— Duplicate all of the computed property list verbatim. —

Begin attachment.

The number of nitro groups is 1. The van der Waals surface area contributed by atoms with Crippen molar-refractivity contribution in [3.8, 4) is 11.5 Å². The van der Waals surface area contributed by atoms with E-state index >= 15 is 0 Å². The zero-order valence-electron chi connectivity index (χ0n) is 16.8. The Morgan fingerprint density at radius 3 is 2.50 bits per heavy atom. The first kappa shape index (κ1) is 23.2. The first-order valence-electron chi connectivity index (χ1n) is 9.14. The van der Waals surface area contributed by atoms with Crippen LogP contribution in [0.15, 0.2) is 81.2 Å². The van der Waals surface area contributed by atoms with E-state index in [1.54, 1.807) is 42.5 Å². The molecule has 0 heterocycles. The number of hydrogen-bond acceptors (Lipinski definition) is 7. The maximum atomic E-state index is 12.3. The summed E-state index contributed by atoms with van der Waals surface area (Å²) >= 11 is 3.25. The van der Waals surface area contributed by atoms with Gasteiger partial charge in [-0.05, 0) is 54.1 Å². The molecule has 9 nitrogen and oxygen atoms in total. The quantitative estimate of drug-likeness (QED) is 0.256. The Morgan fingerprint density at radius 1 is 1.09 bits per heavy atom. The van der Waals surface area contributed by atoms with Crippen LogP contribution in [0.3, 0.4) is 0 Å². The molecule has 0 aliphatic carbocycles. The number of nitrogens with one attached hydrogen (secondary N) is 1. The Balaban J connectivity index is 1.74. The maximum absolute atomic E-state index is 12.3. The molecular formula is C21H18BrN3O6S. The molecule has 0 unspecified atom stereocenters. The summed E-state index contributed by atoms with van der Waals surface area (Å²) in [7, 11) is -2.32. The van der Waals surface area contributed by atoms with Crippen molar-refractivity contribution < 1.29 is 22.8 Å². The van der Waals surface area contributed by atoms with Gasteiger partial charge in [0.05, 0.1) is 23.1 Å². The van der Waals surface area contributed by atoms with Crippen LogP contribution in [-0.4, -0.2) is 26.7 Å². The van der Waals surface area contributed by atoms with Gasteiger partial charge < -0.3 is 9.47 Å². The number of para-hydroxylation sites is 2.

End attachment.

The number of nitro groups is 1. The van der Waals surface area contributed by atoms with Crippen molar-refractivity contribution in [3.8, 4) is 11.5 Å². The van der Waals surface area contributed by atoms with E-state index >= 15 is 0 Å². The zero-order valence-electron chi connectivity index (χ0n) is 16.8. The Morgan fingerprint density at radius 3 is 2.50 bits per heavy atom. The first kappa shape index (κ1) is 23.2. The first-order valence-electron chi connectivity index (χ1n) is 9.14. The van der Waals surface area contributed by atoms with Crippen LogP contribution in [0.15, 0.2) is 81.2 Å². The van der Waals surface area contributed by atoms with E-state index in [1.54, 1.807) is 42.5 Å². The molecule has 0 heterocycles. The number of hydrogen-bond acceptors (Lipinski definition) is 7. The maximum atomic E-state index is 12.3. The summed E-state index contributed by atoms with van der Waals surface area (Å²) >= 11 is 3.25. The van der Waals surface area contributed by atoms with Gasteiger partial charge in [-0.05, 0) is 54.1 Å². The molecule has 9 nitrogen and oxygen atoms in total. The quantitative estimate of drug-likeness (QED) is 0.256. The Morgan fingerprint density at radius 1 is 1.09 bits per heavy atom. The van der Waals surface area contributed by atoms with Crippen LogP contribution in [0.3, 0.4) is 0 Å². The molecule has 0 aliphatic carbocycles. The number of nitrogens with one attached hydrogen (secondary N) is 1. The Balaban J connectivity index is 1.74. The maximum absolute atomic E-state index is 12.3. The molecular formula is C21H18BrN3O6S. The molecule has 0 unspecified atom stereocenters. The summed E-state index contributed by atoms with van der Waals surface area (Å²) in [7, 11) is -2.32. The van der Waals surface area contributed by atoms with Crippen molar-refractivity contribution < 1.29 is 22.8 Å². The van der Waals surface area contributed by atoms with Gasteiger partial charge in [0.05, 0.1) is 23.1 Å². The van der Waals surface area contributed by atoms with Crippen LogP contribution in [-0.4, -0.2) is 26.7 Å². The van der Waals surface area contributed by atoms with Gasteiger partial charge < -0.3 is 9.47 Å². The number of para-hydroxylation sites is 2.